Also, PwC Malaysia has recruited 20 women career break returnees since 2015 through the TalentCorp Career Comeback Programme.

In 2022, PwC Malaysia also set a long-term diversity target, which is one of its leadership KPIs that is being tracked and reported on annually.

To help parents manage family and work, PwC Malaysia has policies that include up to six consecutive days off to care for children who are infected by Covid-19.

The company also extended paternity leave from five days to 30 days in 2019, among the first in the market to do so.

Meanwhile, Lee pointed out that Ernst & Young (EY) has embedded DEI in its strategy execution plan to help realise its long-term ambition.

She explained that EY’s approach is systemic and holistic, including an established DEI team structure and resources to drive and execute priorities, an annual DEI tracker with clear targets to measure progress, a culture change road map towards the highest performing teams, a global social equity taskforce with a clear mandate to drive activation across regions and markets through locally relevant social equity campaigns, as well as a clear and inclusive leadership strategy that requires all leaders to complete a high-touch learning session and all employees to complete an inclusive leadership for all e-learnings.

EY also has policies and guidelines on workplace behaviors, flexibility, well-being and an inclusive work culture, regular surveys on employee experience with specific questions relating to DEI, and the organisation makes DEI part of performance management of leaders and people.

Meanwhile, mental health and wellness is a key focus of ICDM and Lim explained that initiatives were organised to keep employees engaged during the various periods of lockdowns.

“We have adopted a hybrid work model with two optional work from-home days per week to help employees balance work and life while maintaining the important in-person experience. Occasion-driven work attire is also part of the new normal in ICDM,” said Lim.

This year, ICDM will embark on an external independent employee survey to better understand their needs.

Lim noted that the ICDM team is made up of a mix of individuals from different backgrounds and expertise.

“In terms of gender diversity, our team is currently made up 70% females and we hope to achieve a more balanced gender diversity as we move forward. We also have a good mix of people from different age groups and locations - East and West Malaysia,” she said.

As for the ICDM board composition, it has 36% female directors and 25% are below the age of 40.

“They are made up of a balanced mix of cultures and skills, from regulatory to entrepreneurial, education to banking. These are the values we uphold in ICDM and are advocating to the business community via our research, advocacy dialogues, board effectiveness evaluation as well as director sourcing services and programmes,” said Lim.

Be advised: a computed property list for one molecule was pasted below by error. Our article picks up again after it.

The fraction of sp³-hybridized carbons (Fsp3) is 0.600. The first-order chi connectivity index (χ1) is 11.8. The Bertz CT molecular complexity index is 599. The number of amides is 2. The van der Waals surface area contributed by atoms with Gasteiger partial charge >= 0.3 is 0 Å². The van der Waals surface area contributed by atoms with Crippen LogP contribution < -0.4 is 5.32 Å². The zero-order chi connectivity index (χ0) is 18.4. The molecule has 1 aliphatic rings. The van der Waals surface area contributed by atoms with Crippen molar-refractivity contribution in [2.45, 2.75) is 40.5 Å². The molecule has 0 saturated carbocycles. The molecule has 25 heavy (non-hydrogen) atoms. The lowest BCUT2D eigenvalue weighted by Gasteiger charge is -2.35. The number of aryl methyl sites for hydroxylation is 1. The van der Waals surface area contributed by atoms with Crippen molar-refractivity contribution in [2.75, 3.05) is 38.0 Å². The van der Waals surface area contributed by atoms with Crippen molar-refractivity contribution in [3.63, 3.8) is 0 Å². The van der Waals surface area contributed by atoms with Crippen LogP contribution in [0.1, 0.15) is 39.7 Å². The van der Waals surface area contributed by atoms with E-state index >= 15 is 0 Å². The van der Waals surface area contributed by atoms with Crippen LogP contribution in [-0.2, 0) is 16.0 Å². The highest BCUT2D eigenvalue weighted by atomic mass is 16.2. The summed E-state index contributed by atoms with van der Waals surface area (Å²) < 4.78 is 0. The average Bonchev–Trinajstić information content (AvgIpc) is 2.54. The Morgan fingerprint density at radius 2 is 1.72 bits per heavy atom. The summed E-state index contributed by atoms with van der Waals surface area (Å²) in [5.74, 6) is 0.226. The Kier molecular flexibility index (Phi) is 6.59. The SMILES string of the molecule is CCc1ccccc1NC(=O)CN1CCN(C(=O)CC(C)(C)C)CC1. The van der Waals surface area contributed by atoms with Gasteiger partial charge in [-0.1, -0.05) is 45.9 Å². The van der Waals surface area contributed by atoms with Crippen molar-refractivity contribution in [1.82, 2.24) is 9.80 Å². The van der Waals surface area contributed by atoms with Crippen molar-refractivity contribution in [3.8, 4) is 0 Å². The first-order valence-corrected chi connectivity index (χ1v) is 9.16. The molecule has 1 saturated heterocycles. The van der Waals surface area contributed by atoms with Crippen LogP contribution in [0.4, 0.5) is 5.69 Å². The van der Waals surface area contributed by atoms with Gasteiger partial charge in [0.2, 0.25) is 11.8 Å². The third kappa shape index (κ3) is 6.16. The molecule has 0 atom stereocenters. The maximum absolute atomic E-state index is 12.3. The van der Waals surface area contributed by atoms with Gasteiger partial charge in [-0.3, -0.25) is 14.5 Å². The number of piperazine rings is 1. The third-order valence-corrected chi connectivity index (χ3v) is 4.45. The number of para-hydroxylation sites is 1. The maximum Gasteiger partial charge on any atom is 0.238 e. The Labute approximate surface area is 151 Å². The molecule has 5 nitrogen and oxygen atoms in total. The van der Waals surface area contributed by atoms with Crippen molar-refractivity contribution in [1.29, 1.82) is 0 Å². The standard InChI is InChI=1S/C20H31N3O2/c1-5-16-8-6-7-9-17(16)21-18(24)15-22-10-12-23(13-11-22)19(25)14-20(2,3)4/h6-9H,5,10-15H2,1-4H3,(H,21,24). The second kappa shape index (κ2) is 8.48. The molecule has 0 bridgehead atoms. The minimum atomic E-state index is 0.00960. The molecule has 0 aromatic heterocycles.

According to Hedges, Hays emphasises robust equal pay policies to ensure that male and female employees are paid fairly for equivalent work as part of the company’s efforts to close the gender pay gap.

“Internally, we focus on building awareness, especially among female employees of the support that is available to them, such as ensuring that our policies on maternity and parental leave are visible and easy to understand. We also raised a new manager-led review for returners four months after they return to work to talk about their experiences and discuss any additional support if they need,” he said.

Also, all new employees at Hays are required to attend training sessions on unconscious bias and how to avoid it leading to unconscious discrimination.

“This is further enhanced with our blind recruitment process internally – where personally identifiable information such name, gender, age and education, is omitted from applicant CVs to have a more diverse selection to support diversity in our newest hires,” said Hedges.

He also noted that Hays Malaysia recently celebrated the promotion of its first home-grown country director, Natasha Ishak, to oversee the operations for both of its offices in Malaysia – Kuala Lumpur and Sunway, “truly walking the talk”.

Meanwhile, Phang said WorkSmartly supports the promotion of all aspects of its DEI policy and apply them in overall people practices at work for all levels.

“This year, we declared a group wide paid holiday for all employees on April 14, as we acknowledge that there is no gazetted public holiday for Tamil New Year and Vaisakhi. We learn and respect more concerning team members’ culture, traditions and religious beliefs,” he said.









@Jackie San